Nearly 420 million children benefited from free school meals last year, a new World Food Program report said Tuesday, providing an important safety net as hunger reaches unprecedented crisis levels worldwide.
“Governments worldwide seem to be increasingly recognizing that the health and nutrition of children is something that needs to and must be protected, even in the context of fiscal crises that are affecting the world, and particularly low-income countries,” Carmen Burbano, WFP’s head of school-based programs, told reporters in a video briefing from Rome.
The State of School Feeding report is the first since 2020, when the COVID-19 pandemic interrupted the education of 1.5 billion students and young people around the world, and took away the only guaranteed daily meal for millions of them.
The report says the number of children reached by school meal programs now exceeds pre-pandemic levels. In 2022, WFP says 418 million children worldwide received school meals — 30 million more than just before the pandemic hit in early 2020.
Burbano said much of this is due to governments ramping up domestic funding by around $5 billion over the last two years to nearly $48 billion overall for these programs. She said this is happening in both rich and poor countries.
“One of the big findings of the report is that the rally of governments, this domestic mobilization, is unprecedented,” she said.
She attributed much of that success to the School Meals Coalition, which was launched in 2021 and seeks to provide a nutritious, free school meal to every child by 2030. More than 75 heads of state have joined the coalition.
“And it’s their commitment, it’s their mobilization, that’s achieved this unprecedented result,” Burbano said.
WFP says school meal programs are a critical safety net for vulnerable children and households, especially at a time when 345 million people face crisis levels of hunger worldwide, including 153 million children.
The combination of the COVID-19 pandemic, conflicts, economic and climate crises, and now Russia’s war in Ukraine, have seen food prices rise over the past three years, making it harder for many families to regularly put nutritious meals on the table. While the Food and Agriculture Organization says prices for key food items are beginning to come back down, healthy meals are still not affordable for everybody.
Millions still hungry
But despite successes, disparities persist, and millions of children who need the meals are not getting them.
“We are estimating at the moment about 73 million children living in low-income countries in extreme poverty, with high levels of malnutrition, don’t have access to these programs,” Burbano said, urging the international community to help bridge that gap.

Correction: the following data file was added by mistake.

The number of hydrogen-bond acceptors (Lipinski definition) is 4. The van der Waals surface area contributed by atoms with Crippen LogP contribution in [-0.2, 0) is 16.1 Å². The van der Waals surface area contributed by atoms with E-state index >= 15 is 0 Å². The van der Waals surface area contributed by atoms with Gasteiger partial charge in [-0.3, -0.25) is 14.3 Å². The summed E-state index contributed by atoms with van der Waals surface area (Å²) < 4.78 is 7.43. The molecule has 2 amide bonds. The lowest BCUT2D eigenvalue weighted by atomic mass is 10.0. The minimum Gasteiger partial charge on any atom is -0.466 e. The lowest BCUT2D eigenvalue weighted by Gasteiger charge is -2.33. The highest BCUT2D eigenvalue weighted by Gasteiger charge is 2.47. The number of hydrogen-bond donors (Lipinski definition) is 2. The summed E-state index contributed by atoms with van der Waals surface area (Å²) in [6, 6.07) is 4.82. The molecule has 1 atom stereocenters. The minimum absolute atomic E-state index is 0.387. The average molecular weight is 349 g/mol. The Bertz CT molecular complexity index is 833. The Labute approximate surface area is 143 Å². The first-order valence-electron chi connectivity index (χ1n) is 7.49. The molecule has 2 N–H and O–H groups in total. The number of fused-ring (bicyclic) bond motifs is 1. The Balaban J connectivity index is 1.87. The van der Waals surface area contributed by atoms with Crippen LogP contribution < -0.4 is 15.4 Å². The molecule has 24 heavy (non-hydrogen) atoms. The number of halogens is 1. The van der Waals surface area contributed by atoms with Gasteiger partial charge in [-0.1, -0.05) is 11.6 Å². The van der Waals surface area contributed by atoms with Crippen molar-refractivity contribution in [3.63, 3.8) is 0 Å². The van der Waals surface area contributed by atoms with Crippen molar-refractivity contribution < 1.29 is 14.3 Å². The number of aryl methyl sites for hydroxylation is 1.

She said feeding program coverage in low-income countries is only at about 18%, compared with around 60% in high-income countries.
“If you are a child that is born in a country like Niger, like Somalia or Haiti, you have the double whammy of going to school in sub-funded education systems, but also understanding that you are probably going there on an empty stomach. You are probably sick. You are probably hungry. And then we wonder why children are not learning in these countries,” Burbano said.
She added that research shows that in low-income countries, 70% of children under age 10 cannot read or write a simple sentence.
“Part of this is because they don’t have enough to eat, and they are sitting in these classrooms hungry and without the proper support,” she said.
For many low-income families, a free school meal is an added incentive to keep their children in school. This is especially important for girls, who are usually the first ones pulled from the classroom when parents cannot afford to educate all of their children.
For girls, this can have lifelong consequences, including exposure to early marriage and motherhood, and a loss of earning potential. The U.N. Educational, Scientific and Cultural Organization says just one more year of school can increase a girl’s earnings as an adult by as much as 20%.
School feeding programs don’t just benefit the students. WFP says these programs have created 4 million jobs in 85 countries, many of them supporting women who prepare the food, as well as small holder farmers who produce it.
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